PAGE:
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When is it best to go with a traditional IRA instead of a Roth IRA?


First, an explanation of the two types of individual retirement accounts: A traditional IRA is funded with tax-deductible contributions, and the investment earnings that they produce are also tax free. Tax is only due when withdrawals are made, which must start when the accountholder is 70 and a half years old. Contributions to a Roth are made with dollars that have already been taxed, so the accountholder is off the hook forevermore, as far as tax liability is concerned. Investment earnings are tax free, and there is nothing due when the money is withdrawn.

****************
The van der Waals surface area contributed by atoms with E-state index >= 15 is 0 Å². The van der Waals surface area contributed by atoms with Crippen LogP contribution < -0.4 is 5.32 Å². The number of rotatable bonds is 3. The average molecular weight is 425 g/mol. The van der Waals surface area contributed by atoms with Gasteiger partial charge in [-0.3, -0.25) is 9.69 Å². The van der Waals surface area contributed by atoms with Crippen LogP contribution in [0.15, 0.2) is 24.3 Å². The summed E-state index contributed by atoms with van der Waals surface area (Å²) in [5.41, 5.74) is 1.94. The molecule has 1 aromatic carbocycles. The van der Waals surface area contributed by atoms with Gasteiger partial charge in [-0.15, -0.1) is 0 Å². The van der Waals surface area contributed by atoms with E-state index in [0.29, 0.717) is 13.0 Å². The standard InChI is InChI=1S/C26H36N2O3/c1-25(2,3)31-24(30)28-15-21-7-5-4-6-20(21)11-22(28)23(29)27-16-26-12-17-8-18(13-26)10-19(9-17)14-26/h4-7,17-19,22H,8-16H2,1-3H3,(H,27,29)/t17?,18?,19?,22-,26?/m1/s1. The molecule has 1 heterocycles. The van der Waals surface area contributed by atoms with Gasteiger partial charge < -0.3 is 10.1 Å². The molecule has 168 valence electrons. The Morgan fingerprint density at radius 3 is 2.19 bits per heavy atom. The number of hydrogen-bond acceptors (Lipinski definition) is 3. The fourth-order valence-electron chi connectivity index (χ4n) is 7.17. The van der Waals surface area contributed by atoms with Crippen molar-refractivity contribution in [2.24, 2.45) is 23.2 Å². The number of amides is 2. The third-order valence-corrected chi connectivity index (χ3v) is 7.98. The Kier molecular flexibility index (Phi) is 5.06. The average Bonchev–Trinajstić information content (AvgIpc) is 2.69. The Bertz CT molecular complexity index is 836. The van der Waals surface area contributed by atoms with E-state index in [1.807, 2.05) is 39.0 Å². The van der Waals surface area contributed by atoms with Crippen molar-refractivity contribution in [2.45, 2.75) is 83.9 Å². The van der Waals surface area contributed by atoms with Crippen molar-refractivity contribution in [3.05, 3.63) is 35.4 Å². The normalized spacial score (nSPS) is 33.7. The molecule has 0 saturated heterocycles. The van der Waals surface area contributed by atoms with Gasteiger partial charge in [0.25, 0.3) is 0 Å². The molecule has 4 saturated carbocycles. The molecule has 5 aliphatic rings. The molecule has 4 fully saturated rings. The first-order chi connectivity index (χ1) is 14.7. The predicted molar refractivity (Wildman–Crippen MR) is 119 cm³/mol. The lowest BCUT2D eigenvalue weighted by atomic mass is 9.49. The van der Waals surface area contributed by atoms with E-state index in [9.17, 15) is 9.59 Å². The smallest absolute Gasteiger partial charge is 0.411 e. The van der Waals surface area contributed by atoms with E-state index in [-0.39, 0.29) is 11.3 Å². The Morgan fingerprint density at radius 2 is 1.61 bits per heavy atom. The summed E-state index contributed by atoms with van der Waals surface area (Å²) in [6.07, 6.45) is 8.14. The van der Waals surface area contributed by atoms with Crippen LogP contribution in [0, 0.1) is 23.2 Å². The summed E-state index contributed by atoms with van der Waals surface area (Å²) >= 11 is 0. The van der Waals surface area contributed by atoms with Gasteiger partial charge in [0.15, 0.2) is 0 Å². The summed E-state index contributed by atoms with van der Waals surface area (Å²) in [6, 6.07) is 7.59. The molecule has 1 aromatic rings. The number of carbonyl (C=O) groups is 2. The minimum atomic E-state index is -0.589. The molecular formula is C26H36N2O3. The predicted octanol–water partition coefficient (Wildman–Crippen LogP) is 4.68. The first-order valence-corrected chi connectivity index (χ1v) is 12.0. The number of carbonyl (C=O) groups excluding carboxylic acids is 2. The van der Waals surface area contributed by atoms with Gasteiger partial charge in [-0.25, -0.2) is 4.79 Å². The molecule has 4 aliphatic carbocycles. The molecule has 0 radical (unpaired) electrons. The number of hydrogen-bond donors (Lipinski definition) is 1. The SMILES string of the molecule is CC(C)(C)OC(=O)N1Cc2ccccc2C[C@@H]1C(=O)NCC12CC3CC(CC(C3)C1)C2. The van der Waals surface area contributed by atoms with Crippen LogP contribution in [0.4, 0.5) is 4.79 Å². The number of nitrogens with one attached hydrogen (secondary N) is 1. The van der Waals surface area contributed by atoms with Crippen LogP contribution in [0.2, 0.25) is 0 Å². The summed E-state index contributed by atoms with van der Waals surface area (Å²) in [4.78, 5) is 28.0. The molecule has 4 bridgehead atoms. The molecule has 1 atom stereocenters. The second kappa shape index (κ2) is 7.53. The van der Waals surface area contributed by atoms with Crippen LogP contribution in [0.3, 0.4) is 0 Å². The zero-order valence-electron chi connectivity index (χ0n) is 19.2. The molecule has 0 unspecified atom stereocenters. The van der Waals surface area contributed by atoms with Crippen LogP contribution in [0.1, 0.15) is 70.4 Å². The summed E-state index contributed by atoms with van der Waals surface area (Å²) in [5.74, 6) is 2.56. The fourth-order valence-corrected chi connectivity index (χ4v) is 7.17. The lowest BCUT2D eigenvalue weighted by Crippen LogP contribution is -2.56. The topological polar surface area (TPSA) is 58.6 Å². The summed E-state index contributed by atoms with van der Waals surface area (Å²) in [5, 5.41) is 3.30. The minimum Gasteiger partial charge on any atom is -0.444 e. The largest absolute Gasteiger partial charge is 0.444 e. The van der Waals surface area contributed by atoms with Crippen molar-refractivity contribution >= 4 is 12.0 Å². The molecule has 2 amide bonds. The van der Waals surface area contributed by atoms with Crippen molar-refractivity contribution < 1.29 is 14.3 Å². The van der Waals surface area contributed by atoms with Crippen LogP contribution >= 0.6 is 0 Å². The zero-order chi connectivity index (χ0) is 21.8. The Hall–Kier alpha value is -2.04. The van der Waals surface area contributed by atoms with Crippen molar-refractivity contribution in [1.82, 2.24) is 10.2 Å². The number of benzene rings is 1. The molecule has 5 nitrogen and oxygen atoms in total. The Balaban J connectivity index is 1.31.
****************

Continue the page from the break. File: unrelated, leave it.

Two other differences: Because tax has already been paid, there is no requirement to start taking distributions, not at 70 and a half or ever, and contributions to a Roth can be taken out at any time without adverse consequences. By contrast, a 10 percent penalty is assessed on withdrawals from a traditional IRA when the owner is younger than 59 and a half. One way in which the two IRAs are the same is in the maximum contribution of $5,500 a year or $6,500 for those over 50.

Many financial advisers find that these differences make Roth IRAs the better option for most retirement savers. One advantage of a traditional IRA is that most savers’ income is likely to be lower in retirement and so the tax saving on the contributions will be at higher rates than the liability in retirement. But that ignores the likelihood that over many years of generating income and capital gains, there will be far more to withdraw from a traditional IRA than was contributed in the first place, making the net tax liability higher, even after adjusting for inflation and the prospect of lower tax rates in retirement.

-Conrad de Aenlle